5 Rules of Colon Usage

Colons (:) can be confusing, that's true, but their function is actually quite straightforward: they introduce related information. Learn how to use a colon correctly to give your writing more clarity.

colon rules usage example colon rules usage example

What Is a Colon?

Curious about colons? You’ve come to the right place. A colon is written as two dots on top of each other (:), and it is used to separate independent clauses among other things. A space or return is placed directly after a colon.

Using colons in a sentence can be tricky. Without knowing how to use colons, a writer can end up just putting colons everywhere, nowhere at all or interchanging the colon with a semicolon or comma. To avoid precisely that, let's take a look at these 5 rules of colon usage.

Rule 1: Use a Colon to Introduce an Item or List

Use a colon to introduce an item or list, if the list comes after a complete sentence or independent clause. For example:

  • There are three things every dog needs: food, water and healthcare.
  • You need to grab these three things for the laundry: laundry detergent, fabric softener and dryer sheets.
  • For the camping trip, you need to pack many things: clothing, sleeping bags, food, utensils, and cookware.

The first word of the item is only capitalized if it is a proper noun.

  • This year I want to visit four amazing cities: Paris, London, New York, and Barcelona.
  • When you go to Michigan, you want to make sure to visit all the important cities: Lansing, Sault Ste. Marie and Detroit.

However, you won’t include the colon after a verb or preposition where it separates them from the objects.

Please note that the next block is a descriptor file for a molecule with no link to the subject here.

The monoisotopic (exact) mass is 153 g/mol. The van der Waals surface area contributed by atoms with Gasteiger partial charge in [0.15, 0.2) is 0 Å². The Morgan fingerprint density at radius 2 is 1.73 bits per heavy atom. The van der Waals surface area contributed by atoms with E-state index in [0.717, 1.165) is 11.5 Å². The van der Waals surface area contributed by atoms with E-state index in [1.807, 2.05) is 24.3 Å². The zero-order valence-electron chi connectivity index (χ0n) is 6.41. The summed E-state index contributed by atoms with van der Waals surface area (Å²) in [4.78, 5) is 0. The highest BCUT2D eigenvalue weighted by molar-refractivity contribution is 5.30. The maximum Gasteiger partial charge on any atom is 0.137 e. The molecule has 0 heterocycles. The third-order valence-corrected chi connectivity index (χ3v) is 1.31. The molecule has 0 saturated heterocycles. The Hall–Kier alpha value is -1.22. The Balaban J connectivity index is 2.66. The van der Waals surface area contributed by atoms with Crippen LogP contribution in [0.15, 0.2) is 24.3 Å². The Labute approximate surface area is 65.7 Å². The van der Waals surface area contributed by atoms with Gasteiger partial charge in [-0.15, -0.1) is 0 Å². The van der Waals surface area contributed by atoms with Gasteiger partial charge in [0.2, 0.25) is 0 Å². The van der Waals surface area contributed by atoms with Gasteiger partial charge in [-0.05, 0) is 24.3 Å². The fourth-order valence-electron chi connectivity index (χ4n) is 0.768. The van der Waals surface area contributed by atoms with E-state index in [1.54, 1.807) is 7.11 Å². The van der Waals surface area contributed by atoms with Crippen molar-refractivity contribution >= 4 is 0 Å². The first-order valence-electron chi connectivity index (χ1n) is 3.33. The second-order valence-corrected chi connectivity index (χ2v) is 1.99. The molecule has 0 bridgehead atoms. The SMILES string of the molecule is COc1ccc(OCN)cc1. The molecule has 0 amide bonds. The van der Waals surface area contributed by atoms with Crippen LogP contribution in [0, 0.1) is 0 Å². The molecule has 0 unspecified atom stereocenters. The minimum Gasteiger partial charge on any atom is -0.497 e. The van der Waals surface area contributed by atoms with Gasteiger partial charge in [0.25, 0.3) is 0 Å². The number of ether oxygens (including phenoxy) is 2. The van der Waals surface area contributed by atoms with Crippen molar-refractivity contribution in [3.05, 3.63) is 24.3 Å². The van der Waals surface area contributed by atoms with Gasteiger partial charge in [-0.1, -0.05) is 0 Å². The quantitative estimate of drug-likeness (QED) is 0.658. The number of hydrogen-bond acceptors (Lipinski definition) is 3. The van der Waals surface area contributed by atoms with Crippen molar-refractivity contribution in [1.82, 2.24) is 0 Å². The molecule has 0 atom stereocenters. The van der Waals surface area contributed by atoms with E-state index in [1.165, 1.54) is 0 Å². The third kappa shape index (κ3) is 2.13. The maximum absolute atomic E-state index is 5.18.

• Incorrect: We need: eggs, milk and fabric softener.
  • Correct: We need eggs, milk and fabric softener.

Rule 2: Use Colons Between Two Sentences

Use colons between two sentences if the second sentence emphasizes or illustrates the first. View some examples of this in action.

  • Thinking back, our trip to Ireland was the best: we saw some of the most beautiful terrains this Earth has to offer.
  • Diane deserved this degree: she got what she worked for.
  • Life is like a road: every path takes you somewhere.
  • The results are in: he is the president.

When using a colon in this manner, the beginning of the second sentence is in lower case.

Rule 3: Use a Colon to Introduce a Bulleted or Numbered List

Use a colon to introduce a bulleted or numbered list. The colon comes right before the bulleted list as you can see in this example.

The English language is spectacular. There are 14 different types of punctuation marks:

- periods
- question marks
- exclamation points
- commas
- semicolons
- colons
- dashes
- hyphens
- brackets
- braces
- parentheses
- apostrophes
- quotation marks
- ellipses

Capitalization and ending punctuation are optional for single words or short phrases in bullet points or numbered lists.


Rule 4: Use a Colon to Introduce Extended Quotations

Use a colon to introduce extended quotations. You should not use quotation marks and you should single space the quotation and indent from the left margin. Check out how a colon works for an extended quotation.

Dyer's philosophy can be summed up in his belief that our thoughts manifest our reality:

Act as if what you intend to manifest in life is already a reality. Eliminate thoughts of conditions, limitations, or the possibility of it not manifesting. If left undisturbed in your mind and in the mind of intention simultaneously, it will germinate in the physical world.

Use a colon to separate a full sentence quote. You include a capital letter to start the quotation.

  • Diane announced to the group: “Dinner is ready everyone.”
  • The group shouted to the clouds: “We graduated high school.”

Rule 5: Use a Colon Following a Greeting

Use a colon following a greeting (also known as a salutation) in a formal or business letter. It does not matter if you are using the person's first name, both first and last name, or their title, you should always use a colon if the letter is formal. If the letter is personal, then either a colon or comma is appropriate.

  • To Whom It May Concern:
  • Dear Mr. Wilson:
  • Dear Professor Jason Smith:

How To Use a Colon Correctly

See, we told you the grammar rules for using a colon are pretty straightforward. Just remember that a colon isn't a comma, nor is it interchangeable for one. To solidify this in your mind, take a look at 8 times commas were important. It'll help bring it all home for you.